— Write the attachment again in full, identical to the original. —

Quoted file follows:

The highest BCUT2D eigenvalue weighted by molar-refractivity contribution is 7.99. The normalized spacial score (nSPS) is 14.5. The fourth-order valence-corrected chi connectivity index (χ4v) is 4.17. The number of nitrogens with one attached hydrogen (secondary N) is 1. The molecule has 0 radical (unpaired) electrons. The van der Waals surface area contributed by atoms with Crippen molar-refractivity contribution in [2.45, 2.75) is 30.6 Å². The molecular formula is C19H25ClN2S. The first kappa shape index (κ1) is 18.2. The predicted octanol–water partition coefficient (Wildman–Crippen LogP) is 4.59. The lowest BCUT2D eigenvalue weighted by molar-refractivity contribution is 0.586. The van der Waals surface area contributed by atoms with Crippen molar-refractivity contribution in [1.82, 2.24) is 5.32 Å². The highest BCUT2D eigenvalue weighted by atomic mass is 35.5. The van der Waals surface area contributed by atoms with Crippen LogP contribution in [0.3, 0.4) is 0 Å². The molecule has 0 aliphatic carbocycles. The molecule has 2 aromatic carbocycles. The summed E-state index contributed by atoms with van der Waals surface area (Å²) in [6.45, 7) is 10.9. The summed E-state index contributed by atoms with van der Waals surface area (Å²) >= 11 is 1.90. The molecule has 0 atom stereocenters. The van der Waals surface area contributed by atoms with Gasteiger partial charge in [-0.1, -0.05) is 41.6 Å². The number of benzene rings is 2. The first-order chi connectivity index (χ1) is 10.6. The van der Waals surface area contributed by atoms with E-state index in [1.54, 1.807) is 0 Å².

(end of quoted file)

The highest BCUT2D eigenvalue weighted by molar-refractivity contribution is 7.99. The normalized spacial score (nSPS) is 14.5. The fourth-order valence-corrected chi connectivity index (χ4v) is 4.17. The number of nitrogens with one attached hydrogen (secondary N) is 1. The molecule has 0 radical (unpaired) electrons. The van der Waals surface area contributed by atoms with Crippen molar-refractivity contribution in [2.45, 2.75) is 30.6 Å². The molecular formula is C19H25ClN2S. The first kappa shape index (κ1) is 18.2. The predicted octanol–water partition coefficient (Wildman–Crippen LogP) is 4.59. The lowest BCUT2D eigenvalue weighted by molar-refractivity contribution is 0.586. The van der Waals surface area contributed by atoms with Crippen molar-refractivity contribution in [1.82, 2.24) is 5.32 Å². The highest BCUT2D eigenvalue weighted by atomic mass is 35.5. The van der Waals surface area contributed by atoms with Crippen LogP contribution in [0.3, 0.4) is 0 Å². The molecule has 0 aliphatic carbocycles. The molecule has 2 aromatic carbocycles. The summed E-state index contributed by atoms with van der Waals surface area (Å²) in [6.45, 7) is 10.9. The summed E-state index contributed by atoms with van der Waals surface area (Å²) >= 11 is 1.90. The molecule has 0 atom stereocenters. The van der Waals surface area contributed by atoms with Gasteiger partial charge in [-0.1, -0.05) is 41.6 Å². The number of benzene rings is 2. The first-order chi connectivity index (χ1) is 10.6. The van der Waals surface area contributed by atoms with E-state index in [1.54, 1.807) is 0 Å².